“There is some long-term planning needed that includes ideas for growth and continuing to look at homelessness. Ponoka is a wealthy community, so we should be fully capable of dealing with it,” he said.

HousingPonokaPonoka County

Get local stories you won't find anywhere else right to your inbox.
Sign up here

Just Posted

UPDATE: Suspect identified in early morning shooting

Rimbey RCMP had responded to a complaint of an armed robbery at the Bluffton City General Store

Health Minister Tyler Shandro and Dr. Deena Hinshaw, the chief medical officer of health, receive flu shot. Photo via Government of Alberta
COVID-19: One more death in central zone

Ponoka County on province’s watchlist

Many rural municipalities were concerned about a proposed reduction to their industrial revenues, but Alberta’s Municipal Affairs minister has come up with an alternative solution. (Photo contributed)
Province and rural municipalities agree on a plan to support Alberta’s energy industry

Creating new wells or pipelines would result in a three year ‘tax holiday’

The influenza vaccine will be available at no cost starting Monday in Alberta. “The more that we can avoid influenza-related tests, emergency visits and hospitalizations, the stronger our system will be to support those with COVID-19 and all other health needs," says Dr. Deena Hinshaw, the province's chief medical officer of health. (AP Photo/Ted S. Warren)
Hinshaw urges Albertans to get flu shot as COVID cases jump by 332

Alberta’s central zone now has 132 active COVID-19 cases

The Bellows family on vacation last year in Mexico. L-R: Angel, Ryan, Darrel, Grace and Michael. (Photo submitted)
Rimbey community rallying behind family after cancer diagnosis

Michael Bellows, 12, a ‘strong, resilient kid’ says father

In this photo provided by Shannon Kiss, smoke from the CalWood Fire billows, Sunday, Oct. 18, 2020, as seen from Gunbarrel, Colo. (Shannon Kiss via AP)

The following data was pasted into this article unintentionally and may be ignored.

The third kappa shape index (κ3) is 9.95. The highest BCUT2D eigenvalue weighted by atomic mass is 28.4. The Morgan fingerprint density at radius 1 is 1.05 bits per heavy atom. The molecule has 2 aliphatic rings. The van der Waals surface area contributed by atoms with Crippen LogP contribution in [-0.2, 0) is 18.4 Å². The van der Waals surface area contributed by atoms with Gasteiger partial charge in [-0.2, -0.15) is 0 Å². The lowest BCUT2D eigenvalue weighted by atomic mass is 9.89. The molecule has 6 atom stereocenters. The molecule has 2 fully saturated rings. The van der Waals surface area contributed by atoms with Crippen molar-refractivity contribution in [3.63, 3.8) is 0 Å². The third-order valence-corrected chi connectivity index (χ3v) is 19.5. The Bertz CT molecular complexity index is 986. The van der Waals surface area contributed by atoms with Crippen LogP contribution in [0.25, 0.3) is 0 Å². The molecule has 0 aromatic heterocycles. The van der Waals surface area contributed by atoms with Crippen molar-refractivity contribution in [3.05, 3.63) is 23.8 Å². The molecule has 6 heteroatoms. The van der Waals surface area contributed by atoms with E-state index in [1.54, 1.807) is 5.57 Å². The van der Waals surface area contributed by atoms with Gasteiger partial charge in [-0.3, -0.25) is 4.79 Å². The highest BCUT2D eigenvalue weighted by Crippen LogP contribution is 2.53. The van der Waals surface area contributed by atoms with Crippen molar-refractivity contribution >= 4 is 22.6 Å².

‘First guys out:’ Western Canadian air tanker fleet busy despite drop in wildfires

CEO believes wildfires have become more dangerous in recent years as people live closer to where they start

A passer-by walks past a COVID-19 testing clinic in Montreal, Friday, Oct. 16, 2020. THE CANADIAN PRESS/Ryan Remiorz
Canada ‘yet to see’ deaths due to recent COVID surge as cases hit 200,000

Much of the increase in case numbers can be attributed to Ontario and Quebec

Executive Director of Agape Kate Halas (left) receives $1000 from Sgt. Eric Christensen (right) on behalf of Agape. Photo/ Shaela Dansereau.
Former Wetaskiwin Peace Officer wins provincial award; gives back to Wetaskiwin community

Eric Christensen has won the Alberta Association of Community Peace Officers Award of Excellence.

Agriculture Minister Devin Dreeshen (Alberta government photo)
Big boost for Alberta college agriculture research

The $2-million agreement to benefit Lethbridge College’s applied research team

Grant and Barbara Howse, in quarantine in Invermere. Mike Turner photo
Denied entry into U.S., Canadian couple still forced to quarantine for 2 weeks

The rules around crossing the U.S. border led to a bizarre situation for an Invermere couple

Employee Sophia Lovink shows off a bag of merchandise in Toronto on Thursday, June 11, 2020. (THE CANADIAN PRESS/Nathan Denette)
Canada gets C-average grade on 2nd year of cannabis legalization

Cannabis Council of Canada releases report card on federal government and legalization

Canadian and American flags fly near the Ambassador Bridge at the Canada-USA border crossing in Windsor, Ont. on Saturday, March 21, 2020. Restrictions on non-essential travel between Canada and the United States are being extended until at least Nov. 21. THE CANADIAN PRESS/Rob Gurdebeke
Non-essential travel restrictions at Canada-U.S. border extended to at least Nov. 21

The restrictions do not apply to those providing essential services in either country

(The Canadian Perss)
Banff wolves have lower survival rate due to hunting, trapping outside park boundary

Researchers looked at 72 radio-collared wolves in the national park from 1987 to August 2019

Democratic presidential candidate and former Vice President Joe Biden speaks at Miramar Regional Park in Miramar, Fla., Tuesday, Oct. 13, 2020. Alberta Premier Jason Kenney is still hopeful about the Keystone pipeline if there’s a change in government in the U.S. next month, saying Alberta has been engaging with American officials from both sides of the aisle. THE CANADIAN PRESS/AP-Carolyn Kaster
Alberta premier says he’s still hopeful about Keystone, even if Biden elected

The Alberta government has agreed to invest about US$1.1 billion as equity in the project

Most Read